syntax: shred [options] file(s)
--iterations=n - the default is 3
-u or --remove - delete after overwriting
-v - verbose announcement progress
-z - overwrite with zeros on the last pass (default is random)
$ shred -vz phone.txt
Caution: shred does not work on all file systems.

T> Write zeros to unused partition space:
$ sudo df -h /dev/sda3 - get available space on partition 3
$ sudo dd if=/dev/zero of=file bs=1G count=5 - create a zeros file in available space
$ rm file - delete the temporary file

T> Reset a file's date/time stamp or create a new empty file:
$ touch file-name

T> Download an ISO file. First time, entire file, then only changed blocks:
$ zsync URL
$ zsync http://cdimage.vinuxproject.org/daily-live/current/vinux-i386.iso.zsync

T> Burn a live CD/DVD or create a live USB pen drive (using an ISO file):
$ wodim blank=fast - erase a read/write disk
$ wodim speed=0 linux.iso - use the slowest speed
$ sudo dd if=vinux.iso of=/dev/sdb bs=2M (cap)

T> Convert text to speech (TTS) using the espeak voice synthesizer:
$ spd-say hello - test the speech dispatcher
$ espeak -s300 -ven -w file.wav -f file.txt - with high speed & English voice (default)

T> OCR steps: scan, enhance and convert to text.
Scan into an image file:
$ sane-find-scanner -q - look for attached scanners (in quiet mode)
$ scanimage -L (cap) - get attached scanner device name
$ scanimage --device 'avision:libusb:002:002' > image.pnm
$ scanimage -d 'avision' --resolution 200 --mode 'Gray' > image.pnm - more options
$ scanimage --brightness -20 > image.pnm - brightness range from -100 to 100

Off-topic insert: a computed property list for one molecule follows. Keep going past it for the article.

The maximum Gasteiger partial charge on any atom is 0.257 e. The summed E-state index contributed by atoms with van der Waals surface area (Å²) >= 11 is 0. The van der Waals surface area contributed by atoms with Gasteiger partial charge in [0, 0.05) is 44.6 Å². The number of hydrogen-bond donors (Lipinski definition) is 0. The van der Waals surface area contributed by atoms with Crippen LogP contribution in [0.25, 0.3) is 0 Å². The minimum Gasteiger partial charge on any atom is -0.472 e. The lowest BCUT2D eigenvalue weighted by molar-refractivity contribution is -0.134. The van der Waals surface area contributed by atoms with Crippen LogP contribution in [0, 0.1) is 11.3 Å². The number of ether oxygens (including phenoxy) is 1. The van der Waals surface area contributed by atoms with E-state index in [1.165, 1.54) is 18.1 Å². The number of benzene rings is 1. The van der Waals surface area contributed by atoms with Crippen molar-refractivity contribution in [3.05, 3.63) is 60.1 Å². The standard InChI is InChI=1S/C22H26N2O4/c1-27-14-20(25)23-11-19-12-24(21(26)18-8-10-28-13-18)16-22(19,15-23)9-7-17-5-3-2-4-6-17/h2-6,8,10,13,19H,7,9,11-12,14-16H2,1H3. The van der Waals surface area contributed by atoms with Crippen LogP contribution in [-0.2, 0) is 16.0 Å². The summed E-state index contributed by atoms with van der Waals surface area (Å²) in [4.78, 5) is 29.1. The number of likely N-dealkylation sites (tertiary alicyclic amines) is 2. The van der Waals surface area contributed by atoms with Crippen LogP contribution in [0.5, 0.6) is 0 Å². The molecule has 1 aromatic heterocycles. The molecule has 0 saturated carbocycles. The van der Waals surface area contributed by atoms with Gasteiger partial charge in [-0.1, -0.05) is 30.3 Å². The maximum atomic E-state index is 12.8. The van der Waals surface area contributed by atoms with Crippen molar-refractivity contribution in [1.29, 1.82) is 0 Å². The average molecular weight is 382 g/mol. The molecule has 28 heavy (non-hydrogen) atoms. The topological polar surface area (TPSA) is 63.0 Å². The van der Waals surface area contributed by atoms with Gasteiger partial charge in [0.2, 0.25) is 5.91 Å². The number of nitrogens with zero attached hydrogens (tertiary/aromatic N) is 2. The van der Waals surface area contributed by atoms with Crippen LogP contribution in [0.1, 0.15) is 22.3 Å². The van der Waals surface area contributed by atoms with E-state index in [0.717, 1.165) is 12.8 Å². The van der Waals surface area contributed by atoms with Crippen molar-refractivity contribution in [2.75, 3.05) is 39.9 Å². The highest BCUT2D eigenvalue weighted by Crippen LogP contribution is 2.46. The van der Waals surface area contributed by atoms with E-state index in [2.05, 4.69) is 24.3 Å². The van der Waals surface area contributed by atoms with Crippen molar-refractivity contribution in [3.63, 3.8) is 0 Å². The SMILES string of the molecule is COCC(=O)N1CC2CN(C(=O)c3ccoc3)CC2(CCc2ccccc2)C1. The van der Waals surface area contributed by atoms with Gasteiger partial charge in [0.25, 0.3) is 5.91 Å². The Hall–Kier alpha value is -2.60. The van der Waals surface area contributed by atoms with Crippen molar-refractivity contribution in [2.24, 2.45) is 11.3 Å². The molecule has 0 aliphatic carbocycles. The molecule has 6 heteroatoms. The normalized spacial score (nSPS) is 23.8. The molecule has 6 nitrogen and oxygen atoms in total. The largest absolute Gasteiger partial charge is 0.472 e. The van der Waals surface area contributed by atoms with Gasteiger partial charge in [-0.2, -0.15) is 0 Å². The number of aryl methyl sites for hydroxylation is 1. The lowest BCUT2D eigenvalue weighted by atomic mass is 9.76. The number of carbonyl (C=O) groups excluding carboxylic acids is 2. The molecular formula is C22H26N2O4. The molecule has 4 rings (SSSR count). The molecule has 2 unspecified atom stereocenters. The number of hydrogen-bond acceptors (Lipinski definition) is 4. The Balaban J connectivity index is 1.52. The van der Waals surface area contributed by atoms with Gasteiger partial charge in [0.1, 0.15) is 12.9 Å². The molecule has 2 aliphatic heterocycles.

$ scanimage --format=tiff --mode 'Color' > image.tiff - tiff with double 'f'
$ scanimage -x 100 -y 150 > image.pnm - 4x6 inch colour photo

Enhance the scanned image before OCR (optional):
$ unpaper -T -v image.pnm unpapered.pnm - test with verbose option
$ unpaper image.pnm unpapered.pnm - auto-straighten, align horizontally
$ unpaper --pre-rotate -90|90 image.pnm unpapered.pnm - counterclockwise|clockwise

OCR Engines to convert to text:
$ tesseract image.pnm out-file -l eng - extension '.txt' will be appended to out-file
$ cuneiform -l - list supported languages
$ cuneiform image-unpapered.pnm - defaults: English & output to 'cuneiform-out.txt'
$ cuneiform -l eng -o file.txt image-unpapered.pnm - override default language & output

T> Convert image file formats:
$ convert image.pnm image.tif - tif with a single 'f'
$ convert image.pnm image.jpg
$ convert image.pnm image.pdf

T> Listen to a URL site or play music files:
$ mplayer dir/*.mp3 - q/ESC=quit, space=pause/play
$ mplayer playlist | URL
$ vlc dir/*.mp3 - ctrl+c to cancel
$ vlc URL - ctrl+c to cancel